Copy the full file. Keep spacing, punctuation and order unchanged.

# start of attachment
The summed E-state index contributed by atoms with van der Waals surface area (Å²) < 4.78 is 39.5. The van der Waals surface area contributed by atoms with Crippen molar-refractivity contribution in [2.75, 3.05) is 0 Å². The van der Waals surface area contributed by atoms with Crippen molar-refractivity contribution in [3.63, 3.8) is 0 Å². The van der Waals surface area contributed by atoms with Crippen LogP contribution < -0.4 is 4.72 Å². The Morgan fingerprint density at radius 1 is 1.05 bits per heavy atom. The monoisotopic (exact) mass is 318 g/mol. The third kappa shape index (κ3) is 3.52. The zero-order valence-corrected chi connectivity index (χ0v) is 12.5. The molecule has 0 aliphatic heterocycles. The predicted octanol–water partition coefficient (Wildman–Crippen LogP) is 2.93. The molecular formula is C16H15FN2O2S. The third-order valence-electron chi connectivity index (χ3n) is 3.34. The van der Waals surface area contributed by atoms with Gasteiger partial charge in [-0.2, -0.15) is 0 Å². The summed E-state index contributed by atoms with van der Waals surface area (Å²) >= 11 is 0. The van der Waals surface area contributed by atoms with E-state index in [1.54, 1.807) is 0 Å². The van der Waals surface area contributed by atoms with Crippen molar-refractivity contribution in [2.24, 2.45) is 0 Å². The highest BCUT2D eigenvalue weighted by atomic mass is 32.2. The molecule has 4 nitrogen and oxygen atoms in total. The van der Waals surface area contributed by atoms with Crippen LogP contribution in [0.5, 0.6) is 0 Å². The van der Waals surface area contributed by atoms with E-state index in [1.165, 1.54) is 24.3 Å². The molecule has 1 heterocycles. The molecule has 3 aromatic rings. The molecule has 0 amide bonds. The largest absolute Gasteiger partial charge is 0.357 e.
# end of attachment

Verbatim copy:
The summed E-state index contributed by atoms with van der Waals surface area (Å²) < 4.78 is 39.5. The van der Waals surface area contributed by atoms with Crippen molar-refractivity contribution in [2.75, 3.05) is 0 Å². The van der Waals surface area contributed by atoms with Crippen molar-refractivity contribution in [3.63, 3.8) is 0 Å². The van der Waals surface area contributed by atoms with Crippen LogP contribution < -0.4 is 4.72 Å². The Morgan fingerprint density at radius 1 is 1.05 bits per heavy atom. The monoisotopic (exact) mass is 318 g/mol. The third kappa shape index (κ3) is 3.52. The zero-order valence-corrected chi connectivity index (χ0v) is 12.5. The molecule has 0 aliphatic heterocycles. The predicted octanol–water partition coefficient (Wildman–Crippen LogP) is 2.93. The molecular formula is C16H15FN2O2S. The third-order valence-electron chi connectivity index (χ3n) is 3.34. The van der Waals surface area contributed by atoms with Gasteiger partial charge in [-0.2, -0.15) is 0 Å². The summed E-state index contributed by atoms with van der Waals surface area (Å²) >= 11 is 0. The van der Waals surface area contributed by atoms with E-state index in [1.54, 1.807) is 0 Å². The van der Waals surface area contributed by atoms with Crippen molar-refractivity contribution in [2.24, 2.45) is 0 Å². The highest BCUT2D eigenvalue weighted by atomic mass is 32.2. The molecule has 4 nitrogen and oxygen atoms in total. The van der Waals surface area contributed by atoms with Crippen LogP contribution in [0.5, 0.6) is 0 Å². The van der Waals surface area contributed by atoms with E-state index in [1.165, 1.54) is 24.3 Å². The molecule has 1 heterocycles. The molecule has 3 aromatic rings. The molecule has 0 amide bonds. The largest absolute Gasteiger partial charge is 0.357 e.